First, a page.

Author Birthdays: Hersh, Kingsolver, Okorafor-Mbachu

April 8th marks the birthday of authors Seymour Hersh, Barbara Kingsolver, and Nnedi Okorafor-Mbachu.

Seymour Hersh is an American award-winning journalist and author. Many of his articles were written for The New Yorker. He won a Pulitzer in journalism for his writing on the My Lai Massacre during the Vietnam War.

Hersh's books include a biography of JFK, called The Dark Side of Camelot, which portrays the late president as reckless, and was very controversial after its publication. He also wrote Chain Of Command: The Road From 9/11 To Abu Ghraib, which discusses topics like the torture and mistreatment of prisoners in Abu Ghraib.

Barbara Kingsolver is a multi-award-winning American author, whose latest novel was the popular The Lacuna, which won the Orange Prize for Fiction in 2010.

Kingsolver's best known work might be The Poisonwood Bible, which is about a missionary family who moves to the Belgian Congo in the mid-20th century. Her most interesting book, in my opinion, might be her non-fiction book Animal, Vegetable, Miracle: A Year Of Food Life, which outlines Kingsolver and her family as they attempt to eat solely locally-grown food for one year.

Nnedi Okorafor-Mbachu is a Nigerian-American fantasy writer. Her newest book, Who Fears Death, was nominated for the Nebula Award in 2010.

Okorafor-Mbachu has written some young adult novels, which may be of interest to many teens in world literature classes who are looking for something a bit more modern than the classics. Her novel The Shadow Speaker is set in a futuristic West Africa and relays the tale of a girl with magical powers who is seeking vengeance.

Triangle Waist Factory Fire of 1911

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Today (March 25) marks the 100-year anniversary of the deadly Triangle Waist Factory Fire in New York City which claimed 146 lives, mostly of young immigrant workers; and to this day, ranks as one of the worst disasters in labor history.

Located in the Asch Building, at northern corner of Washington Square,The Triangle Waist Company was in many ways a typical sweatshop - low wages, excessively long hours, and unsanitary and dangerous working conditions. Check out the story at the Cornell University, School of Industrial and Labor Relations archival and research resources that include eyewitness accounts, victim list, and photo images.

Over the years, the fire has been the subject for documentary filmmakers, historians and novelists. Best among them is award-winning author Katharine Weber's Triangle* * (2007).

Esther Gottesfeld is the last living survivor of the fire where 150 workers died in the sweatshop inferno. Even though she has told her story countless time, her death at the age of 106 leaves unanswered many questions about what happened that fateful day - the day she lost her sister and her fiance, the day her life changed forever.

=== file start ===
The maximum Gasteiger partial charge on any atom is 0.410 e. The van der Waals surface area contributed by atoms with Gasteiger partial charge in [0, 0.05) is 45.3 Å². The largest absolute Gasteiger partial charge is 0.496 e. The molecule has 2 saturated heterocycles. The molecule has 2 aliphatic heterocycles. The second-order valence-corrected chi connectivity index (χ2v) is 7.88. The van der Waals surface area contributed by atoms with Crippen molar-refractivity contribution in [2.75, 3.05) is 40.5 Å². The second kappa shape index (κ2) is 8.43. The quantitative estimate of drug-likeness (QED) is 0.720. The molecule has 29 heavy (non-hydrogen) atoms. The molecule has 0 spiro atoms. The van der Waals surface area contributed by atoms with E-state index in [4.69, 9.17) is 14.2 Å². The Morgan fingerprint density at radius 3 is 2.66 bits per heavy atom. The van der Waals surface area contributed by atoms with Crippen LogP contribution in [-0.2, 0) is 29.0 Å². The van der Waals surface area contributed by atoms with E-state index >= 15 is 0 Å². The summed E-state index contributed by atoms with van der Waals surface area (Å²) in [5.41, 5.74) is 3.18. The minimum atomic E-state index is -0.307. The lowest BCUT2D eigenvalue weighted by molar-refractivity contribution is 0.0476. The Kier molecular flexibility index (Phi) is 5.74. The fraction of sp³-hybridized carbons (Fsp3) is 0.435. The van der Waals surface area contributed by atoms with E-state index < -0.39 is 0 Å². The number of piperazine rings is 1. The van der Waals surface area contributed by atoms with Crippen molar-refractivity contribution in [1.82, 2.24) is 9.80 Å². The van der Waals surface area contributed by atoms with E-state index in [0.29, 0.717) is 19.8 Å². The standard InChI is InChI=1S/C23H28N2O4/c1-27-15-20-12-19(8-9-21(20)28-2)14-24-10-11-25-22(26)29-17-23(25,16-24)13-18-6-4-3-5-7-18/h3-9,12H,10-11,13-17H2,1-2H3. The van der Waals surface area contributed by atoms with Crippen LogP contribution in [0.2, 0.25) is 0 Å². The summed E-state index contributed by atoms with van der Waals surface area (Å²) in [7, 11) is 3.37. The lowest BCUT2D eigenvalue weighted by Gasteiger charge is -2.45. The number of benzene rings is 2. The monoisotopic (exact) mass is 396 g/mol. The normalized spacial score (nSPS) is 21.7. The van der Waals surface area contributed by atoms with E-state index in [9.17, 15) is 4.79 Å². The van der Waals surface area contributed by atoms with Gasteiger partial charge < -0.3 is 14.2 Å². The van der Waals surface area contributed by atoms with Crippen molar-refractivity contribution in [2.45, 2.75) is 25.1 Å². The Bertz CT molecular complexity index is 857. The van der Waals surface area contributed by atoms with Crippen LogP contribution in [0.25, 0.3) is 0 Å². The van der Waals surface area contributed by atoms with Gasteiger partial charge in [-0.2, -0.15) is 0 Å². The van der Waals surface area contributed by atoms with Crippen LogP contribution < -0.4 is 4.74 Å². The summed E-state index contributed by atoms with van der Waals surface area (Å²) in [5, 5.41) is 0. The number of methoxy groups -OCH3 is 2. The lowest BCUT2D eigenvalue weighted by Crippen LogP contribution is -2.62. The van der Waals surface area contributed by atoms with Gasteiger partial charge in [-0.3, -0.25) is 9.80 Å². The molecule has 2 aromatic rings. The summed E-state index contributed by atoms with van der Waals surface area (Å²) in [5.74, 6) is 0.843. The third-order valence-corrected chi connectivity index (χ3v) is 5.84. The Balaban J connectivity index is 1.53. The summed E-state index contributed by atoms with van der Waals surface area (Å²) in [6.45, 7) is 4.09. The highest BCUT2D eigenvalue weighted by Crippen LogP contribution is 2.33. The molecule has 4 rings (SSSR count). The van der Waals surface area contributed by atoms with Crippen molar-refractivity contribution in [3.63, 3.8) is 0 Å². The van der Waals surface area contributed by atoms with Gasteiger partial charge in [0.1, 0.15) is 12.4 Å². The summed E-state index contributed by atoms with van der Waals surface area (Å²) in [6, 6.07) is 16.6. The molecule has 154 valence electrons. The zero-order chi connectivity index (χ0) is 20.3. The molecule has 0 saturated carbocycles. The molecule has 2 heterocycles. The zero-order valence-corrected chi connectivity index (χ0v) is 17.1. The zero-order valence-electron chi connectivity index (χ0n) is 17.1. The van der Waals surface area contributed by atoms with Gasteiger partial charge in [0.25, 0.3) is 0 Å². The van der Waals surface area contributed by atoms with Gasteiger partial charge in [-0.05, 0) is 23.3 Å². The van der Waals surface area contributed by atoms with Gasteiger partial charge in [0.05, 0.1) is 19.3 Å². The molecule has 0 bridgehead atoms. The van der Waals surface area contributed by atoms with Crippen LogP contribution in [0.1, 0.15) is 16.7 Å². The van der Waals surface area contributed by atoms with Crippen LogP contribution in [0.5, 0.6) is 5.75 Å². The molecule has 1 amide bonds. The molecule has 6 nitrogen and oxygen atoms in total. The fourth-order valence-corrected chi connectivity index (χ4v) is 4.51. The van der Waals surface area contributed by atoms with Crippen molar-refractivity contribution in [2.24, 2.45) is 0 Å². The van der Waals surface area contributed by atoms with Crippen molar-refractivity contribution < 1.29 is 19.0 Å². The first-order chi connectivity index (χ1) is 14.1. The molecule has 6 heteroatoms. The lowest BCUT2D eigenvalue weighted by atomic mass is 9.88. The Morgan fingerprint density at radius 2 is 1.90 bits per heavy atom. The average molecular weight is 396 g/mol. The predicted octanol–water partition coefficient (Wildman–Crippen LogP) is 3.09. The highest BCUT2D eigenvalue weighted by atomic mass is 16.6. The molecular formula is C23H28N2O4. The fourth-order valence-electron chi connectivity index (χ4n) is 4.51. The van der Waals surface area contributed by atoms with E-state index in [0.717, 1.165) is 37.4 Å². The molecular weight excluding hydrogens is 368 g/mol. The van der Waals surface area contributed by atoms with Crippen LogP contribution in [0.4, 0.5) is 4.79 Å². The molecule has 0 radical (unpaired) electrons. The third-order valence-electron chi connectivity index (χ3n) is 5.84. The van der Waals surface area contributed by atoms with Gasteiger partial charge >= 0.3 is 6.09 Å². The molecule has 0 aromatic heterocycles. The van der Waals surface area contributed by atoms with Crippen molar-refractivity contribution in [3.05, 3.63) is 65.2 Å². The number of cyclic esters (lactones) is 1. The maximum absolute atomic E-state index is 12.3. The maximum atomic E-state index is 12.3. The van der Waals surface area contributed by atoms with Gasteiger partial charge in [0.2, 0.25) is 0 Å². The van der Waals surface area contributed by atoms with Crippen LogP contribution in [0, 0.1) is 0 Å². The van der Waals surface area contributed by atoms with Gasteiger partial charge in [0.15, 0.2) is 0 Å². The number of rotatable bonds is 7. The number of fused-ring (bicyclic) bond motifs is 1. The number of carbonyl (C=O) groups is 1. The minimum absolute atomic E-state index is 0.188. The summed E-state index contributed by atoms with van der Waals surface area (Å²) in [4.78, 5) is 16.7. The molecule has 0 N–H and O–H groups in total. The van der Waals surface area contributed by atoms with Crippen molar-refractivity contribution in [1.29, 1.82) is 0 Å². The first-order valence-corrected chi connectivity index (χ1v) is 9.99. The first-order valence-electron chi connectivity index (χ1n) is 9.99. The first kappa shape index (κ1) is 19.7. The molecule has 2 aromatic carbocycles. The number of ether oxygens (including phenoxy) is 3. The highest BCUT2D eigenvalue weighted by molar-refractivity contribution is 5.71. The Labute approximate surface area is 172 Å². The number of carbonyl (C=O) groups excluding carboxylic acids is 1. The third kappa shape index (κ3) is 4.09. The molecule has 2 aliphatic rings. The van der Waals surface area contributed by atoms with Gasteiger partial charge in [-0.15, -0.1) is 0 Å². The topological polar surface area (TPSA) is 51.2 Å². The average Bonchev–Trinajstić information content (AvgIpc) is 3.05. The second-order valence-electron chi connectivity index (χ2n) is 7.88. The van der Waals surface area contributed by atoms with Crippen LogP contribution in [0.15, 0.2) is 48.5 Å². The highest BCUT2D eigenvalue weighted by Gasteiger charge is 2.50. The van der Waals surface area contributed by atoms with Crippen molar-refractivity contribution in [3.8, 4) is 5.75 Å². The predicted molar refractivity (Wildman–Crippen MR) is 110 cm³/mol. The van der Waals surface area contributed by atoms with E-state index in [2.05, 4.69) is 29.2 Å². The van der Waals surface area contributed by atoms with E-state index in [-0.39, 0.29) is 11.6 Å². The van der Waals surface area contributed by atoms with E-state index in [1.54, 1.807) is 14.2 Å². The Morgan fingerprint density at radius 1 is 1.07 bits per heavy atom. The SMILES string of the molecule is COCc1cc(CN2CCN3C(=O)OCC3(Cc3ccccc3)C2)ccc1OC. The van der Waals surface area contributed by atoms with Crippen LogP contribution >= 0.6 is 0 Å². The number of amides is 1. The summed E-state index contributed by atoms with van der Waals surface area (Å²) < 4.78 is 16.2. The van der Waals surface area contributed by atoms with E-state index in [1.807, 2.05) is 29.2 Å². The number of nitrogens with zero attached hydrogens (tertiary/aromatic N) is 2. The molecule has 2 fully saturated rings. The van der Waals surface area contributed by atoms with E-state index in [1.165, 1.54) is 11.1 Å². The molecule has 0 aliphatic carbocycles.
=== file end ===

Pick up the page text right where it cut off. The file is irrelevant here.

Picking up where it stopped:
Esther's granddaughter, Rebecca, and George, her partner, a prizewinning composer, seek to unravel the facts of the matter, while at the same time Ruth Zion, a zealous Triangle fire historian, bores in on them with her own mole-like agenda.

"As in a symphony, the true story of what happened at the Triangle factory is declared in the first notes - yet it is fully revealed only when we've heard it all the way through to its find chords."

* * = Starred reviews

U-M Taubman College Presents "The Future of History"

A conference organized by the U-M Taubman College of Architecture and Urban Planning is coming up April 1-2 in Rackham Amphitheater, 915 E. Washington St. "The Future of History" will bring together theorists, designers, practitioners and historians to discuss how architecture has played a role in history, and also how history interprets architecture. The gathering begins April 1 at 4:30 pm, with doors open at 4:15 pm. On April 2, doors open at 8 am. Presentations and hosted conversations are free and public.

The Richest Horse Race in the World

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Bookmakers say no clear favorite has emerged to win the $10 million Dubai World Cup this Saturday allowing it to shape up into a very exciting race filled with equine and human drama. Entries include horses from the United Arab Emirates, United States, Japan, England, Ireland, South Africa, Saudi Arabia and the Chechen Republic.

Japan has three horses entered including Buena Vista (Japan’s 2010 Horse of the Year), who arrived in Dubai well before the earthquake and tsunami hit. She is a very popular horse in a country wild about horse racing. Many hope a win by her (the only female in the field) will cheer on the tragedy-struck country.
One of the six horses considered to have a legitimate stake to win the world’s richest purse, South Africa’s Bold Silvano sadly was scratched from the race after pulling up lame in a training run on Monday.
England is expecting big things from Twice Over, back-to-back winner of this year’s Champion Stakes at Newmarket, who was beaten in just over three lengths in last year's Dubai World Cup, as he returns to fill out the exciting field.
American challengers include Gitano Hernando, Fly Down and Kentucky-bred Gio Ponti.

And now for the human race: the Jaguar Style Stakes includes 2011 Dubai World Cup “Best Dressed Lady”, “Best Dressed Couple”, “Best Hat” and for the first time “Best Dressed Man.”

To learn more about the rich and thrilling Sport of Kings try The Blood-Horse Authoritative Guide, History of Thoroughbred Racing in America, and Funny Cide : How a Horse, a Trainer, a Jockey, and a Bunch of High School Buddies took on the Sheiks and Blue Bloods--and Won.

Here are some fantastic racing films: Secretariat, Seabiscuit, National Velvet, and The Black Stallion.

Culinary Historian Andrew F. Smith Discusses His New Books: "Starving the South: How the North Won the Civil War" and "Potato: A Global History"